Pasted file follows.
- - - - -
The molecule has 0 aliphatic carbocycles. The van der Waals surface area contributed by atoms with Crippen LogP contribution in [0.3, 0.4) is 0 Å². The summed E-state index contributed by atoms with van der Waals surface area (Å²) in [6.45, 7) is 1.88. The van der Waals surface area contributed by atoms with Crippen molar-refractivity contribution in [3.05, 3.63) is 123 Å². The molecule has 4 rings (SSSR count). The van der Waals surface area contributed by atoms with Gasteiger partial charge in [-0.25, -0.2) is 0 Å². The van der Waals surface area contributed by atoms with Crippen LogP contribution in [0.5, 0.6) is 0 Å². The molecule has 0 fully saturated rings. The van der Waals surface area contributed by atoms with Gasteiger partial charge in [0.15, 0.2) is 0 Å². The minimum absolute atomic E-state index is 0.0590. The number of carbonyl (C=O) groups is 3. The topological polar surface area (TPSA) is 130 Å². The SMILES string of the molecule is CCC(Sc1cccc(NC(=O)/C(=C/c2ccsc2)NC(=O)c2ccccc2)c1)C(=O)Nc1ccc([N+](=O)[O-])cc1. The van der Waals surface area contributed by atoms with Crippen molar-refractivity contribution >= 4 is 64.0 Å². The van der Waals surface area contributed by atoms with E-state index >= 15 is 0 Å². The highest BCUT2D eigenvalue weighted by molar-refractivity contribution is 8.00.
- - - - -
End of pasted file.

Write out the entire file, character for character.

The molecule has 0 aliphatic carbocycles. The van der Waals surface area contributed by atoms with Crippen LogP contribution in [0.3, 0.4) is 0 Å². The summed E-state index contributed by atoms with van der Waals surface area (Å²) in [6.45, 7) is 1.88. The van der Waals surface area contributed by atoms with Crippen molar-refractivity contribution in [3.05, 3.63) is 123 Å². The molecule has 4 rings (SSSR count). The van der Waals surface area contributed by atoms with Gasteiger partial charge in [-0.25, -0.2) is 0 Å². The van der Waals surface area contributed by atoms with Crippen LogP contribution in [0.5, 0.6) is 0 Å². The molecule has 0 fully saturated rings. The van der Waals surface area contributed by atoms with Gasteiger partial charge in [0.15, 0.2) is 0 Å². The minimum absolute atomic E-state index is 0.0590. The number of carbonyl (C=O) groups is 3. The topological polar surface area (TPSA) is 130 Å². The SMILES string of the molecule is CCC(Sc1cccc(NC(=O)/C(=C/c2ccsc2)NC(=O)c2ccccc2)c1)C(=O)Nc1ccc([N+](=O)[O-])cc1. The van der Waals surface area contributed by atoms with Crippen molar-refractivity contribution >= 4 is 64.0 Å². The van der Waals surface area contributed by atoms with E-state index >= 15 is 0 Å². The highest BCUT2D eigenvalue weighted by molar-refractivity contribution is 8.00.